The Myth of the Latino Vote

On this Election Day, the Latino vote may turn out to be the dog that didn’t bark.

Latino voters are thought to be among the most important swing groups in American politics. They are increasingly affluent, and last year a wave of stories appeared about how Latinos now outnumber African-Americans as the largest ethnic minority in the United States. Both major parties continue to make overtures to Hispanic Americans (search); both candidates spent the final Saturday before the election on the Spanish-language television show Sabado Gigante (search).

Both George W. Bush and John Kerry feature Spanish-language campaign sites prominently and run TV ads in Spanish.

But is it possible this critical swing vote is something of a mirage? According to some provocative new research on the most recent Census figures by William Frey, a visiting fellow at the Brookings Institution, the answer is yes. Frey claims that “the Latino swing vote is more apparent than real.”

“Fully one-third of Hispanics are below voting age, and another quarter are not citizens,” Frey writes in The Milken Institute Review (search), an influential quarterly journal published by The Milken Institute where Frey is a senior fellow in demography. “Thus for every 100 Hispanics, only 40 are eligible to vote, 23 are likely to register, and just 18 are likely to cast ballots. For blacks the comparable number is 37, and for whites, nearly 50.”

But as we all know, only a few battleground states (search) are still in play at this late stage, and so they will actually determine this election (and the campaigns have their lawyers crawling all over them for good measure). So will Hispanics make the difference there? Frey doesn’t think so. “Most large Hispanics concentrations are in states that are safely red (Texas) or blue (California, New York, New Jersey),” he says. “Arizona and Nevada may be close to the tipping point, but in both, the Hispanic population translates poorly into votes.” Hispanic voters could make a difference in Florida and New Mexico, he says.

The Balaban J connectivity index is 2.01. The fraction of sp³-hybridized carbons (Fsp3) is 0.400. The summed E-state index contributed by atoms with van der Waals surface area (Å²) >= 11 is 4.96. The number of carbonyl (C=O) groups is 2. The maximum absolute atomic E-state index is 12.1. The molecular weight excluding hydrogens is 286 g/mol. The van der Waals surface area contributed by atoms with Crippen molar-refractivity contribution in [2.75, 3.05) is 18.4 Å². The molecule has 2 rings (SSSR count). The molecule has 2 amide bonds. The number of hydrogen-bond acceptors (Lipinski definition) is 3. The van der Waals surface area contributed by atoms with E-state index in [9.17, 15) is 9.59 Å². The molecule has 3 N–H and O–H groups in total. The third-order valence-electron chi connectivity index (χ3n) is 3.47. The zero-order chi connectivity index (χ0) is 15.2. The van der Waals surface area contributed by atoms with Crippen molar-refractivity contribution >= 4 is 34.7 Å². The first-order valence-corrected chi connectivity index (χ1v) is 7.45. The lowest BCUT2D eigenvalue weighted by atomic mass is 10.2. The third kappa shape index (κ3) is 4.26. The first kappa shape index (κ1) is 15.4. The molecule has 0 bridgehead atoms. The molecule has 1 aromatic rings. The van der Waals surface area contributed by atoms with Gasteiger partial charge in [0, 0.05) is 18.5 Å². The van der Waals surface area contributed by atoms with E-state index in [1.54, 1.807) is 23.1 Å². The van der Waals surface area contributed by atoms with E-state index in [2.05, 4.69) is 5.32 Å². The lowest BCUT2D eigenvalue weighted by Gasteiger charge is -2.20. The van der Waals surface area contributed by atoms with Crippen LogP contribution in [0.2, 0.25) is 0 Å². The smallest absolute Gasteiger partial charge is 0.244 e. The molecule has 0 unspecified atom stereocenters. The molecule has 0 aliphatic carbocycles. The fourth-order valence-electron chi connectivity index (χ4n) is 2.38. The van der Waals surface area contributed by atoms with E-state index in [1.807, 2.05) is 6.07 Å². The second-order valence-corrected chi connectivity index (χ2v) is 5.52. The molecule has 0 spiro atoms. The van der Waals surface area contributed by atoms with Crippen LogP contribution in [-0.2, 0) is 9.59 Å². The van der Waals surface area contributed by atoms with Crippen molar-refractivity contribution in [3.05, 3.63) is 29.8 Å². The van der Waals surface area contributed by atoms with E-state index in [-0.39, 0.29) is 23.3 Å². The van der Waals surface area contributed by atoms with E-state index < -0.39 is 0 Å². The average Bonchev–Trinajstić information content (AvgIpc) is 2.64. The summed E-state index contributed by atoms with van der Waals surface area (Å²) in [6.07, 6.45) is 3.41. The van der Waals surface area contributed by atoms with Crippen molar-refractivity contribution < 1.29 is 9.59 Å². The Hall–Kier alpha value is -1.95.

While neither campaign would admit it, Frey’s findings illustrate why some issues have been played down this year, particularly immigration.

Polls indicate Americans typically hold somewhat conflicting views concerning immigration. Americans appreciate the contributions hard-working immigrants make to business and society – not surprising given the United States is an immigrant nation — but worry about too many illegal immigrants flouting American law and straining social safety net programs.

But Americans are more concerned about the border now, particularly given worries about terrorism. Public Agenda, a non-partisan opinion research firm, found that “half of Americans say the country is too open to immigrants and, since Sept. 11, there has been an increase in the number who want to reduce immigration. A recent Gallup survey found 58 percent wanted a reduction in immigration — a 20-point increase over the year before.” With terrorism still a front-burner issue, it would seem either candidate could score points by posing as tough on immigration.

Despite the heightened public interest in immigration (search) and border questions, the standard-bearers for the two major parties haven’t discussed immigration much, and neither has tried to make it a major issue in the campaign.

This is where Frey’s numbers come in. Given the relatively insignificant numbers of Latino voters (search), at least in this election cycle, the campaigns can afford to largely ignore Latino voters and any concerns they might have about presidential rhetoric that would appear anti-immigrant. At the same time, neither party wants to alienate what could be a potent political voting bloc in the future.

So while Americans might like to hear more talk about immigration – particularly tough talk in the context of border security — the candidates have felt fit to let this issue, save a few comments here and there, sit on the sidelines for this election.

The author is a former politics editor for and is currently editor of, a magazine focusing on science, technology, economics and public policy.